New Alzheimer’s drug associated with two deaths

Good news and bad news for individuals and families with Alzheimer’s disease. On the one hand, the NEJM magazine published yesterday the results of the phase III clinical trial with the drug lecanemab, developed by Eisai and Biogen, showing that the drug reduces the rate of cognitive decline by 27% in patients in the early stages of the diseasemaking it the first drug of its kind to produce such positive trial results.

The other good news was the controversial, accelerated approval in July 2022 of aducanumab, a monoclonal antibody from Biogen, which at high doses is capable of removing plaques of amyloid protein from the brain that have accumulated over years. These plaques are characteristic of people with Alzheimer’s, since they prevent the correct connection between neurons and cause their degeneration.

It was the first drug in almost two decades against this disease to be given the green light.. Aducanumab is a monoclonal antibody that fights buildups of amyloid protein in the brains of Alzheimer’s patients, and is behind one of the theories for how the disease works.

The authorization of this drug was charged with controversy because many experts have doubted its efficacy. Last November, the independent advisory committee of the US health authorities (FDA) refused to give its support to the drug due to doubts about its beneficial impact and possible risks registered during clinical trials.

Among the most relevant risks was that of brain hemorrhages.

And precisely this week the second death potentially related to l was confirmed.ecanemab. This is the case of a 65-year-old woman who died of massive hemorrhage after suffering a stroke and a type of brain swelling and bleeding in a trial by Eisai, according to a report in the journal Science.

Essai says the deaths could not be directly attributed to lecanemab

The Japanese company, while not ruling out the possibility that its Alzheimer’s drug contributed to brain bleeds in two patients who died during clinical trials, but through a statement he insisted that his medication was not responsible for their deaths.

The company claims that the deaths could not be directly attributed to lecanemab.

The two patients who died, a 65-year-old woman and an 80-year-old man, had also taken blood-thinning drugs. That led Eisai to recommend that doctors discuss risks and benefits with caregivers and patients before prescribing treatment for those taking blood-thinning drugs.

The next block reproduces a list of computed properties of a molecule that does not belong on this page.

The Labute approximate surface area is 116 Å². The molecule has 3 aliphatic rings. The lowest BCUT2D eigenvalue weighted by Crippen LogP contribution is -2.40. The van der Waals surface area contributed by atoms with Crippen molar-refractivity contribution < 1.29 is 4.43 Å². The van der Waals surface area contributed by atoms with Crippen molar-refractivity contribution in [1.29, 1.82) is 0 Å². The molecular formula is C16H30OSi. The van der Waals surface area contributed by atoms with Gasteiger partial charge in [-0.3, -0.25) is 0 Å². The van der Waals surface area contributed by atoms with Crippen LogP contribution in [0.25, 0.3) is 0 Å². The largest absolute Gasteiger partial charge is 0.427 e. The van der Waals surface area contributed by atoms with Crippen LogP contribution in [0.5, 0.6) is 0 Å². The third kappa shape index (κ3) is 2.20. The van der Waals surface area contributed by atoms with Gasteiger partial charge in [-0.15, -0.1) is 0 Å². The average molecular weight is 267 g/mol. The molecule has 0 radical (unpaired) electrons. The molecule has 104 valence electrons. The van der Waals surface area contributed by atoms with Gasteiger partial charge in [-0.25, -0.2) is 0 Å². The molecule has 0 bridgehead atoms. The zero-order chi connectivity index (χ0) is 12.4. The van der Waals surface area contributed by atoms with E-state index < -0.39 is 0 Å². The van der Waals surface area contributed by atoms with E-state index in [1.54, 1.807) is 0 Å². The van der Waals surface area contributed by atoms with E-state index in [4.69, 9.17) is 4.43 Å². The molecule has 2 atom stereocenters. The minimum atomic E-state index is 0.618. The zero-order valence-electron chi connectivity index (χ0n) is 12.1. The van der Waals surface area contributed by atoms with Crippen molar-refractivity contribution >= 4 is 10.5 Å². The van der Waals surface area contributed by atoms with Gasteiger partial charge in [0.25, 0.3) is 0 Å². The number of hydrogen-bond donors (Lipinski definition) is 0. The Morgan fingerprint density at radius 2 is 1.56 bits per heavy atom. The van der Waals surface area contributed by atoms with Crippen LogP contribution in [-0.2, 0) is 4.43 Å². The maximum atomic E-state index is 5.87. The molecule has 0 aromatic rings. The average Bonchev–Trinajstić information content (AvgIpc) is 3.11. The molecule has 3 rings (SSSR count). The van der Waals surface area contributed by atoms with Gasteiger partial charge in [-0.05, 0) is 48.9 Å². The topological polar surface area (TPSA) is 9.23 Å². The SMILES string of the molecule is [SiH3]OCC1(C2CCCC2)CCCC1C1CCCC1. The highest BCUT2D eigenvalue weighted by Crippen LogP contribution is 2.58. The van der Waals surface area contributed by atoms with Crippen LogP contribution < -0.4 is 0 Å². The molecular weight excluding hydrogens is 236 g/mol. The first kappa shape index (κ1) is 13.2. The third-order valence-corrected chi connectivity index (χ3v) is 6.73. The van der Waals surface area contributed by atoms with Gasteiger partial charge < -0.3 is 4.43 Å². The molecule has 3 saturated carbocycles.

Eisai defends the safety of his monoclonal antibody therapy, the first drug to slow the progression of Alzheimer’s in a large study trial, which has raised hopes of a new treatment for a disease that affects 50 million people worldwide.

“Lecanemab reduced amyloid markers in early Alzheimer’s disease and resulted in a smaller decline than placebo in all measures of cognition and function at 18 months,” said Christopher Van Dyck, director of the Alzheimer’s Disease Research Center. Alzheimer’s from Yale and author of the report at NEJM.

The researchers followed nearly 1,800 patients over the course of 18 months and found that the drug “achieved a moderately smaller decline in measures of cognition and function” compared to patients who received a placebo.

However, the companies noted that “longer trials are warranted to determine the efficacy and safety of lecanemab in early Alzheimer’s disease.”

Although it is true that the study shows less cognitive decline in patients treated with lecanemab, “the clinical relevance will have to be determined,” he warns the Science Media Center Marc Suarez-Calvet, from the IMIM-Hospital del Mar and the Barcelona Beta Brain Research Center at the Pasqual Maragall Foundation.

“A difference of 0.45 on the CDR-SB scale, which has a range of 0 to 18, may seem minor. However, small changes in cognition can have a large impact not only on the autonomy of patients, but also on their caregivers », he acknowledges.

Patients who have Alzheimer’s disease have a buildup of two proteins, amyloid-beta and tau, in the brain. They clump together and form plaques, disrupting cell function and causing symptoms such as memory loss and confusion.

Patients who have Alzheimer’s disease have an accumulation of two proteins, amyloid-beta and tau, in the brain.

The trial results prove the theory that removing deposits of a protein called amyloid beta from the brains of people with early Alzheimer’s may slow the progression of the disease. These plaques are characteristic of people with Alzheimer’s, since they prevent the correct connection between neurons and cause their degeneration.

Eisai is seeking expedited approval of the drug from the US health authorities (FDA), with a decision expected in early January. The company said it will also seek authorization in Japan and Europe before March 31, 2023.

If the drug is finally approved, it would be the second in 20 years, after the approval last year of aducanumab, a monoclonal antibody that at high doses is capable of eliminating plaques of amyloid protein in the brain that have accumulated over years.

Treatment with lecanemab could exceed the 40.000 euros. Biogen has priced aducanumab at $56,000 per year per patient (about 46,000 euros).

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